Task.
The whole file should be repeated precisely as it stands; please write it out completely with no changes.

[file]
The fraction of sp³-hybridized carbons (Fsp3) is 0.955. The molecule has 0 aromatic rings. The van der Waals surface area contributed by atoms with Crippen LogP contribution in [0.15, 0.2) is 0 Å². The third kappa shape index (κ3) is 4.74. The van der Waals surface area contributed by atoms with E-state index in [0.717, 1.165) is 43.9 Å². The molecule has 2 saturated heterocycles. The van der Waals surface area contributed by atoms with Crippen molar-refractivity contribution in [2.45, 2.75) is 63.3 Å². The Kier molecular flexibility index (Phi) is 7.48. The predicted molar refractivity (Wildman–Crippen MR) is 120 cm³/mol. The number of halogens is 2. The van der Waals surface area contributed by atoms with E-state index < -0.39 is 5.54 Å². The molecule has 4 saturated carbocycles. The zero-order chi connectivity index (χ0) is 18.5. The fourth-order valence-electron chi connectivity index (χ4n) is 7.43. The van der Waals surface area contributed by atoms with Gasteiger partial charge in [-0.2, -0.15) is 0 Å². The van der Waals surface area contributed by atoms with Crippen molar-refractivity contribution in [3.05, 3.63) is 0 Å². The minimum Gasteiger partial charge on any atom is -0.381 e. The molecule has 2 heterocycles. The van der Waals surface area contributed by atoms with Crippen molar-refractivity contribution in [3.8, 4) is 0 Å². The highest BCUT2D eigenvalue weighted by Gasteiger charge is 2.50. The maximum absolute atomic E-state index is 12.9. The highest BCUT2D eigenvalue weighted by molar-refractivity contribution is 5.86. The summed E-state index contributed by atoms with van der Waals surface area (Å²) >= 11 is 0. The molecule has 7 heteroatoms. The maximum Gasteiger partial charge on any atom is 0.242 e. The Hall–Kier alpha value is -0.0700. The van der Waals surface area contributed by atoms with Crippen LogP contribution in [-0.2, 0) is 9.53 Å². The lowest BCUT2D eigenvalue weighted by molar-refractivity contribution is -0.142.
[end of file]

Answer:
The fraction of sp³-hybridized carbons (Fsp3) is 0.955. The molecule has 0 aromatic rings. The van der Waals surface area contributed by atoms with Crippen LogP contribution in [0.15, 0.2) is 0 Å². The third kappa shape index (κ3) is 4.74. The van der Waals surface area contributed by atoms with E-state index in [0.717, 1.165) is 43.9 Å². The molecule has 2 saturated heterocycles. The van der Waals surface area contributed by atoms with Crippen molar-refractivity contribution in [2.45, 2.75) is 63.3 Å². The Kier molecular flexibility index (Phi) is 7.48. The predicted molar refractivity (Wildman–Crippen MR) is 120 cm³/mol. The number of halogens is 2. The van der Waals surface area contributed by atoms with E-state index < -0.39 is 5.54 Å². The molecule has 4 saturated carbocycles. The zero-order chi connectivity index (χ0) is 18.5. The fourth-order valence-electron chi connectivity index (χ4n) is 7.43. The van der Waals surface area contributed by atoms with Gasteiger partial charge in [-0.2, -0.15) is 0 Å². The van der Waals surface area contributed by atoms with Crippen molar-refractivity contribution in [3.05, 3.63) is 0 Å². The minimum Gasteiger partial charge on any atom is -0.381 e. The molecule has 2 heterocycles. The van der Waals surface area contributed by atoms with Crippen molar-refractivity contribution in [3.8, 4) is 0 Å². The highest BCUT2D eigenvalue weighted by Gasteiger charge is 2.50. The maximum absolute atomic E-state index is 12.9. The highest BCUT2D eigenvalue weighted by molar-refractivity contribution is 5.86. The summed E-state index contributed by atoms with van der Waals surface area (Å²) >= 11 is 0. The molecule has 7 heteroatoms. The maximum Gasteiger partial charge on any atom is 0.242 e. The Hall–Kier alpha value is -0.0700. The van der Waals surface area contributed by atoms with Crippen LogP contribution in [-0.2, 0) is 9.53 Å². The lowest BCUT2D eigenvalue weighted by molar-refractivity contribution is -0.142.